Cross-border travel is banned to prevent spread of new strain
First Minister Nicola Sturgeon has announced a severe tightening of coronavirus restrictions that mean Shetland families will only be able to form a “bubble” on Christmas Day.
Her “firm and decisive” action comes in the light of evidence about a new strain of the virus which is said to spread up to 70 per cent quicker.
Ms Sturgeon said the new strain had “seeded” in Scotland and preventative action was required to stop it spreading at the rate it had been in other parts of the UK.
She said she was sorry to introduce the new restrictions which will force many to rethink their plans for the festive period. Previously, up to eight people from three households were permitted to form a “bubble” between 23rd December and 27th December.
That is now restricted to only 25th December. From Boxing Day Shetland will enter level three of the Scottish coronavirus restrictions.
Ms Sturgeon said: “We will allow Christmas Day to go ahead” – however, she urged people to only use the flexibility to form bubbles if they felt it was essential.
And the first minister issued a message that anyone who had been “letting your guard down” should raise it again.
Ms Sturgeon added: “The advice is still not to mix indoors with other households”.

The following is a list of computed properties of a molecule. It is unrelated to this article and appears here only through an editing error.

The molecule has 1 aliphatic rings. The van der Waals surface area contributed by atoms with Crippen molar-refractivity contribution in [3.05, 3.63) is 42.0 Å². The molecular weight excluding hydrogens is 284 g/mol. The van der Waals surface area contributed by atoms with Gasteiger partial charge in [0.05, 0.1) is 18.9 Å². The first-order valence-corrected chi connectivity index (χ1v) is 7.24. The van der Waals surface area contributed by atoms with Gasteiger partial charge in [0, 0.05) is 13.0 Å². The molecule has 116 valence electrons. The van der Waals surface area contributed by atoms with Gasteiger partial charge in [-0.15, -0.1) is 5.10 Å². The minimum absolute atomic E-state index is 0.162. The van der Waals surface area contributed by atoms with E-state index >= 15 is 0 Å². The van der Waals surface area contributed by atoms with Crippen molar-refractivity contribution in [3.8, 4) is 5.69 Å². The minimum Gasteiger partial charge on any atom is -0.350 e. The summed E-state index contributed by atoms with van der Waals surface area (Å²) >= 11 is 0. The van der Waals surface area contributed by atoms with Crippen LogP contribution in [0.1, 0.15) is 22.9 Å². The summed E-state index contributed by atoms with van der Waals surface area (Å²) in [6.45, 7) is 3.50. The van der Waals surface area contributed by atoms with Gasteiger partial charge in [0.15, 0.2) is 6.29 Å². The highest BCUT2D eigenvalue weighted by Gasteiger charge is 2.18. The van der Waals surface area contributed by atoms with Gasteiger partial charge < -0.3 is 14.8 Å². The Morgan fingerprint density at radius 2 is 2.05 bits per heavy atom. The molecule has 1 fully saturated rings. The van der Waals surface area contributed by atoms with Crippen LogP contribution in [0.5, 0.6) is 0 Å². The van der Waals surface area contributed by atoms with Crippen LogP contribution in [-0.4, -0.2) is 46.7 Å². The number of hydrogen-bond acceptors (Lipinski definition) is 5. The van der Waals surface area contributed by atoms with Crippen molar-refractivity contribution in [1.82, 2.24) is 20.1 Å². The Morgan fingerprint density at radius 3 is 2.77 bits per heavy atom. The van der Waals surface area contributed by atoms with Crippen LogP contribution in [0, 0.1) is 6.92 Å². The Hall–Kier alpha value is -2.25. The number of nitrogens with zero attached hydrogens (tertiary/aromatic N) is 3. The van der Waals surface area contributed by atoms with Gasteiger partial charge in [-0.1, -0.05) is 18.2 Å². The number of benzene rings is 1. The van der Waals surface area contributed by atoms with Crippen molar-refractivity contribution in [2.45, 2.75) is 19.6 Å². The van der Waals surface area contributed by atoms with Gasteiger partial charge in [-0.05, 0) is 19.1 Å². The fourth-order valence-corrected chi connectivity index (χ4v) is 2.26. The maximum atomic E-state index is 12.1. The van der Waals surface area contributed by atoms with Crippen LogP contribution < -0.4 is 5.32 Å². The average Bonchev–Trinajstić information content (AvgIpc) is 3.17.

Anyone with caring responsibilities will still be able to visit those they are looking after.
Ms Sturgeon also introduced a travel ban aimed at stopping the spread of the new strain from others parts of the UK.
It means cross border travel for anything other than the “most essential” reasons is prohibited.
Restrictions related to international travel were being urgently reviewed, Ms Sturgeon said, with an update expected early next week.
And from Boxing Day Shetland will be moved into level three of Scotland’s coronavirus restrictions. Only Shetland, Orkney and some other islands will be at that level, with all mainland Scotland elevated to the highest level four.
The new restrictions announced on Saturday will also have implications for for families with school-age children.
Schools will remain closed until 11th January when only the children of key workers and the most vulnerable will be allowed to return. For all other pupils it will be online learning only until at least 18th January, when the aim is for schools to reopen fully, though that remains under review.